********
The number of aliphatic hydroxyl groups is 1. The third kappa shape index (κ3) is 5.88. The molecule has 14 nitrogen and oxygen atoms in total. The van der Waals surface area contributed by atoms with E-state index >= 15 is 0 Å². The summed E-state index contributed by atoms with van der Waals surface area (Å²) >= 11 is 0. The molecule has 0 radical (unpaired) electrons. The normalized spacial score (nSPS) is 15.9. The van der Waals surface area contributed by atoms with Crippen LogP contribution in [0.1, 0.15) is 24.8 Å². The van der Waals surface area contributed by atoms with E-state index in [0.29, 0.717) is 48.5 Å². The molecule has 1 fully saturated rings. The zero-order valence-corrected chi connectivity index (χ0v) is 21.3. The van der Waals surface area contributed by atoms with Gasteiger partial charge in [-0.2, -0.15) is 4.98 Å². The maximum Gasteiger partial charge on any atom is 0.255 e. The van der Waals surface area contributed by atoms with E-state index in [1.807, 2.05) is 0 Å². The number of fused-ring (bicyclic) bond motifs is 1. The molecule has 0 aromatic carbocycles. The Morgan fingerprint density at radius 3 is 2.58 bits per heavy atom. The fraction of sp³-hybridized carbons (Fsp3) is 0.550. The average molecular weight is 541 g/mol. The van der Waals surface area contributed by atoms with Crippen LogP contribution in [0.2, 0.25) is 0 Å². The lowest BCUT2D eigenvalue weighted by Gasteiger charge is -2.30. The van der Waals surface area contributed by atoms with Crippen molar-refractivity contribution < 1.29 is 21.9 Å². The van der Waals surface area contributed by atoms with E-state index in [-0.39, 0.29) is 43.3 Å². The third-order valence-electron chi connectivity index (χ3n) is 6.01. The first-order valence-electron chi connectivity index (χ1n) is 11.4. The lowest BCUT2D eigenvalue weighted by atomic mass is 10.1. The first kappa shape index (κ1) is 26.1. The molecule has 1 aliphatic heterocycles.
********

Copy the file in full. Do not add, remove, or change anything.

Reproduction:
The number of aliphatic hydroxyl groups is 1. The third kappa shape index (κ3) is 5.88. The molecule has 14 nitrogen and oxygen atoms in total. The van der Waals surface area contributed by atoms with E-state index >= 15 is 0 Å². The summed E-state index contributed by atoms with van der Waals surface area (Å²) >= 11 is 0. The molecule has 0 radical (unpaired) electrons. The normalized spacial score (nSPS) is 15.9. The van der Waals surface area contributed by atoms with Crippen LogP contribution in [0.1, 0.15) is 24.8 Å². The van der Waals surface area contributed by atoms with E-state index in [0.29, 0.717) is 48.5 Å². The molecule has 1 fully saturated rings. The zero-order valence-corrected chi connectivity index (χ0v) is 21.3. The van der Waals surface area contributed by atoms with Gasteiger partial charge in [-0.2, -0.15) is 4.98 Å². The maximum Gasteiger partial charge on any atom is 0.255 e. The van der Waals surface area contributed by atoms with E-state index in [1.807, 2.05) is 0 Å². The number of fused-ring (bicyclic) bond motifs is 1. The molecule has 0 aromatic carbocycles. The Morgan fingerprint density at radius 3 is 2.58 bits per heavy atom. The fraction of sp³-hybridized carbons (Fsp3) is 0.550. The average molecular weight is 541 g/mol. The van der Waals surface area contributed by atoms with Crippen LogP contribution in [0.2, 0.25) is 0 Å². The lowest BCUT2D eigenvalue weighted by Gasteiger charge is -2.30. The van der Waals surface area contributed by atoms with Crippen molar-refractivity contribution < 1.29 is 21.9 Å². The van der Waals surface area contributed by atoms with E-state index in [-0.39, 0.29) is 43.3 Å². The third-order valence-electron chi connectivity index (χ3n) is 6.01. The first-order valence-electron chi connectivity index (χ1n) is 11.4. The lowest BCUT2D eigenvalue weighted by atomic mass is 10.1. The first kappa shape index (κ1) is 26.1. The molecule has 1 aliphatic heterocycles.